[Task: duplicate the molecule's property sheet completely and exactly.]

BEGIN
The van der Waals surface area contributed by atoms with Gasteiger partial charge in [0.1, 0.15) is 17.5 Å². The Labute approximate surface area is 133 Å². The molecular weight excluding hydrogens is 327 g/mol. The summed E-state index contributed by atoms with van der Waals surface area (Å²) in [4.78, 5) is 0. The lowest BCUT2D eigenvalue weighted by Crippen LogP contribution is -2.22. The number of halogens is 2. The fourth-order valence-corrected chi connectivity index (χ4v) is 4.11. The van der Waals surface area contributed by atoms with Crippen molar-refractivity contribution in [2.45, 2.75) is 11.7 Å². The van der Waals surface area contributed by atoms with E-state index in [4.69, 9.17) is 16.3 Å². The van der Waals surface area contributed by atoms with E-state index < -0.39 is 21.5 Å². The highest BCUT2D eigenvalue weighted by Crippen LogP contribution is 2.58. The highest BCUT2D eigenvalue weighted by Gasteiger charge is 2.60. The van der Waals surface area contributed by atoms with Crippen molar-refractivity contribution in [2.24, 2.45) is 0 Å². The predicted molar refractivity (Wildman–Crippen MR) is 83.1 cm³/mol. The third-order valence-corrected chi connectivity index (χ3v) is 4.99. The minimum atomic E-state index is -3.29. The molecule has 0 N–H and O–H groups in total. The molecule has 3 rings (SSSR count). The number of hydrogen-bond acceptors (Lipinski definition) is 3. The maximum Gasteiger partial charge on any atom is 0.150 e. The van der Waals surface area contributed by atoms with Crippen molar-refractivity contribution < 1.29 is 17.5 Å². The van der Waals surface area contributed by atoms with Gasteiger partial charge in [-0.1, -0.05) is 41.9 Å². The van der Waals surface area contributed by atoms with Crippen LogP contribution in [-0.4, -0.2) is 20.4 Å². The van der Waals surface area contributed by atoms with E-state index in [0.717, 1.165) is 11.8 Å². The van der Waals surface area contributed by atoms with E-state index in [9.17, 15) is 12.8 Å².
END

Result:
The van der Waals surface area contributed by atoms with Gasteiger partial charge in [0.1, 0.15) is 17.5 Å². The Labute approximate surface area is 133 Å². The molecular weight excluding hydrogens is 327 g/mol. The summed E-state index contributed by atoms with van der Waals surface area (Å²) in [4.78, 5) is 0. The lowest BCUT2D eigenvalue weighted by Crippen LogP contribution is -2.22. The number of halogens is 2. The fourth-order valence-corrected chi connectivity index (χ4v) is 4.11. The van der Waals surface area contributed by atoms with Crippen molar-refractivity contribution in [2.45, 2.75) is 11.7 Å². The van der Waals surface area contributed by atoms with E-state index in [4.69, 9.17) is 16.3 Å². The van der Waals surface area contributed by atoms with E-state index < -0.39 is 21.5 Å². The highest BCUT2D eigenvalue weighted by Crippen LogP contribution is 2.58. The highest BCUT2D eigenvalue weighted by Gasteiger charge is 2.60. The van der Waals surface area contributed by atoms with Crippen molar-refractivity contribution in [2.24, 2.45) is 0 Å². The predicted molar refractivity (Wildman–Crippen MR) is 83.1 cm³/mol. The third-order valence-corrected chi connectivity index (χ3v) is 4.99. The minimum atomic E-state index is -3.29. The molecule has 0 N–H and O–H groups in total. The molecule has 3 rings (SSSR count). The number of hydrogen-bond acceptors (Lipinski definition) is 3. The maximum Gasteiger partial charge on any atom is 0.150 e. The van der Waals surface area contributed by atoms with Crippen molar-refractivity contribution < 1.29 is 17.5 Å². The van der Waals surface area contributed by atoms with Gasteiger partial charge in [-0.1, -0.05) is 41.9 Å². The van der Waals surface area contributed by atoms with Crippen LogP contribution in [-0.4, -0.2) is 20.4 Å². The van der Waals surface area contributed by atoms with E-state index in [0.717, 1.165) is 11.8 Å². The van der Waals surface area contributed by atoms with E-state index in [9.17, 15) is 12.8 Å².